Electrochromic materials exhibit reversible optical change in the visible region when they are subjected to an electric charge. These switchable materials can be used for 'smart' windows in buildings, cars and airplanes as well as in information displays and eye wear.
An electrochromic device is one of the most attractive candidates for paper-like displays, so called electronic paper, which will be the next generation display, owing to attributes such as thin and flexible materials, low-power consumption, and fast switching times. Electrochromic devices (ECDs) generally consist of a structure where certain material layers, among them an electrolyte, are sandwiched together.
Nanoscale Offset Printing System (NanoOPS) Offers Potentially Transformative Nanomanufacturing BreakthroughPress Releases
The Northeastern University’s NSF Nanoscale Science and Engineering Center for High-rate Nanomanufacturing (CHN) has developed a fully-automated system that uses offset-type printing technologies at the nanoscale to make products that fully take advantage of the superior properties of nanomaterials. In minutes, the system can print metals, organic and inorganic materials, polymers, and nanoscale structures and circuits (down to 25 nanometers) onto flexible or inflexible substrates.
The Nanoscale Offset Printing System (NanoOPS) is a new system that has the potential to transform nanomanufacturing and spur innovation.
The NanoBCA conducted an interview on August 27, 2014 with Allen Gelwick, Executive VP of Lockton Companies. Mr. Gelwick is one of America’s leading insurance experts and has been an active participant in the nano community for over a decade.
Historically, how has the insurance sector dealt with nanotechnology?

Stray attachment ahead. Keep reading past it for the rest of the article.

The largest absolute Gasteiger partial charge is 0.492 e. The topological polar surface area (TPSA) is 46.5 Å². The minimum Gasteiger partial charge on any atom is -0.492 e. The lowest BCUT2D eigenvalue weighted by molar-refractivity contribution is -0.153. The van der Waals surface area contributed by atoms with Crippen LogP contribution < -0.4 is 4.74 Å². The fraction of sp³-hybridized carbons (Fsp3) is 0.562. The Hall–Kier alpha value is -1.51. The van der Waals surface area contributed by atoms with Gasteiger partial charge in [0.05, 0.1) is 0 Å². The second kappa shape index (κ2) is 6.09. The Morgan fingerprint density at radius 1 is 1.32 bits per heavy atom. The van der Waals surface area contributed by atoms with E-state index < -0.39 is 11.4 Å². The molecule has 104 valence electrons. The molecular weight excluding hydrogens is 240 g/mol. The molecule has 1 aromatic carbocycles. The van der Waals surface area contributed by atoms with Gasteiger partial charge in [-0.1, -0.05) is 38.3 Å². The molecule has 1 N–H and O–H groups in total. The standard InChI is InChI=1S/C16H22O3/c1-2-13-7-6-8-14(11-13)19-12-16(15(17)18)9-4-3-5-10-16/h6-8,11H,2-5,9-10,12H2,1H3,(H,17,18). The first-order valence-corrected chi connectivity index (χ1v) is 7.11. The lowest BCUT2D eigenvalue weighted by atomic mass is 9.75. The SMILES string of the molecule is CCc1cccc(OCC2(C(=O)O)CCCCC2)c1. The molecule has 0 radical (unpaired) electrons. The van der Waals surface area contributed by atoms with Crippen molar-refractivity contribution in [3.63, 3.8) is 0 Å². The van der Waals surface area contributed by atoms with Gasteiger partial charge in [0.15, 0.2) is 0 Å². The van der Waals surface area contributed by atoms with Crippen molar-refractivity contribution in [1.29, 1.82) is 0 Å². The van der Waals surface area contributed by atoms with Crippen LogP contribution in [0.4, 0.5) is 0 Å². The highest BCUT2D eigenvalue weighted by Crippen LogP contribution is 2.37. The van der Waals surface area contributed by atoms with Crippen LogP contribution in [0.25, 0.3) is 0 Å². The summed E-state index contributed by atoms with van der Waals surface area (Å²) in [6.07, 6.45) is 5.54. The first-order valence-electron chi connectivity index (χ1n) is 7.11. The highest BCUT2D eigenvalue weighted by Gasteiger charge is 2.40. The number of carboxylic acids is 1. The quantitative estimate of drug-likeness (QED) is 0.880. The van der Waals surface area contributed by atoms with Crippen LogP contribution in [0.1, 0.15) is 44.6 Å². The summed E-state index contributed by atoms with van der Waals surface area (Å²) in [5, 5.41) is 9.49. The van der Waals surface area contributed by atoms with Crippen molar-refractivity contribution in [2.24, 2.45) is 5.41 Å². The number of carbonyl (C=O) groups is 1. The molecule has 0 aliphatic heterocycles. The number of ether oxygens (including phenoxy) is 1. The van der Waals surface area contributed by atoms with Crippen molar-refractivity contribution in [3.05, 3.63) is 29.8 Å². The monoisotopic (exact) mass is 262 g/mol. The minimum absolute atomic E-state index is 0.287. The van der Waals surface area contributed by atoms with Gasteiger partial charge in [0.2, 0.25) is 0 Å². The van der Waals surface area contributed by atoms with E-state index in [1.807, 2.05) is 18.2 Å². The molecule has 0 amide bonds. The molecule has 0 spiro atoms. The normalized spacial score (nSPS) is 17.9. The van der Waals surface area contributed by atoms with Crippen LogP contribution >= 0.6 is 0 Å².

Mr. Gelwick: The insurance industry thus far has essentially dealt with nanotechnology by taking a “wait and see” approach. This is not unusual as the nature of insurance is to look retrospectively at events to determine how to set policies and rates. The challenge here is that nanotechnology is an emerging technology with little or no history.
The benefits of nanotechnology and nanomanufacturing include significantly improved properties of many common materials when fabricated at nanoscale or molecular dimensions. Examples of these properties include quantized electrical characteristics, enhanced adhesion and surface properties, superior thermal, mechanical, and chemical properties, and tunable light absorption and scattering. Scaling these properties for nano-enabled products and systems, could offer potentially revolutionary performance and capabilities for defense, security, and commercial applications while providing significant societal and economic impact.
What is Nanomanufacturing?
Nanomanufacturing is the essential bridge between the discoveries of the nano sciences and real-world nanotechnology-enabled products.
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